In a day of chaotic trading the Argentine Peso on Thursday again plummeted against the US dollar losing 12.4% of its value in the official market, ending the day at just over 8 Pesos. In earlier operations the dollar was selling at 8,31 Pesos until the Central bank decided to intervene helping to cool the market.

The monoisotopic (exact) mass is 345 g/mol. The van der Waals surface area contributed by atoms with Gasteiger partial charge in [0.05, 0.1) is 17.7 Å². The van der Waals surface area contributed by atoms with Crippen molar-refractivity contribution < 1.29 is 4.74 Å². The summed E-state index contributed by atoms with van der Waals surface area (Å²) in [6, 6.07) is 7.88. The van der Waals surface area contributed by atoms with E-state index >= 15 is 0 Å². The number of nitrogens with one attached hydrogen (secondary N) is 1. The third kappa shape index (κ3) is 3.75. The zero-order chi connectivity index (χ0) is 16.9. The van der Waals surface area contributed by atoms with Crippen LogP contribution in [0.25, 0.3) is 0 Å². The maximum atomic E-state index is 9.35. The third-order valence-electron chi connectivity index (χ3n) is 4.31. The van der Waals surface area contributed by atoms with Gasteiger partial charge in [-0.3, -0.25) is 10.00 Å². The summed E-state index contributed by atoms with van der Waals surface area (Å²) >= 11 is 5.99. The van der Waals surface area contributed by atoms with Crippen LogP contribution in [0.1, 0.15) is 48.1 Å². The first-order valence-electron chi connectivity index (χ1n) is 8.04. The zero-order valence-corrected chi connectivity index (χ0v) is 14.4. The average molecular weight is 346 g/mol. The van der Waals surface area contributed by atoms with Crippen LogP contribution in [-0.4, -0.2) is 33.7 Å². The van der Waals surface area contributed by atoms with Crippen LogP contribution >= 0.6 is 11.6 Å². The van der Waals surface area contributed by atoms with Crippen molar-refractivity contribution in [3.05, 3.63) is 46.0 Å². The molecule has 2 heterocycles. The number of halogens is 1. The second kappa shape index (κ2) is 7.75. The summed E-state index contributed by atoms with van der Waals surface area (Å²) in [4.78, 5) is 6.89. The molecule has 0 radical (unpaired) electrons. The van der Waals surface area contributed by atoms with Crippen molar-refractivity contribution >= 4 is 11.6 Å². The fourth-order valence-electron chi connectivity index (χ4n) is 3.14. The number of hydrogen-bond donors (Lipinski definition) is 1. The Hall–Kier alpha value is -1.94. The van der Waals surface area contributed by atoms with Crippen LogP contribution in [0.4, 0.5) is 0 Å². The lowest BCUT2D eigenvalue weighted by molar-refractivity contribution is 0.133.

Meanwhile in the parallel or 'blue' market the greenback price climbed another 91 cents and ended at 13.06 Pesos. Teams of central bank and tax office inspectors supported by police raided some offices in the Buenos Aires stock exchange and in the financial district looking for 'illegal' operators of hard currency, which virtually ceased operations. Similarly given the uncertainty of the dollar market and its future evolution, tourist agents stopped or postponed sales in Pesos and only worked with hard currency. An idea of the uncertainty in the money exchange market is the fact that in a single day the dollar price jumped 12.4%, and so far this month has increased 22.7% its value in Argentine Pesos. To give an idea of the depreciation spiral, until 19 November last year the Peso had lost 22.8% and ended 2013 with a devaluation of 32%. For the Argentine central bank is was another day of eroding international reserves, having lost 180 million dollars to try and keep the greenback at 8 Pesos. Reserves now stand at 29.263bn dollars, having lost so far in the week 500 million dollars. The board of the Argentine Central bank held its regular Thursday meeting at midday but not much information leaked out, besides the fact that "we discussed events in the money exchange market and the foreign payments agenda", according to a reliable source in the bank. Nevertheless Friday could again prove to be a day of hectic money trading since on Wednesday the central bank simply did not intervene, confirming with its absence the depreciation of the Peso and a 'hands-off' policy, but on Thursday at mid afternoon decided to pump dollars into the market. Money operators are trying to guess which is the Dollar/Peso equilibrium point the central bank is targeting. Meanwhile in the Buenos Aires stock exchange the Merval index was down 2.2% with YPF shares dropping 9.2%, since most of the oil and gas company revenue is in Pesos, while other Argentine companies that work mostly overseas Tenaris (oil pipes) and Aluar (aluminum) climbed 7.4% and 7.8% respectively. In Casa Rosada government officials said the current devaluation of the Peso is the result of the interaction between supply and demand in the money exchange markets. "Anyhow we are closely monitoring different operations in the context of a strong surge in the official dollar".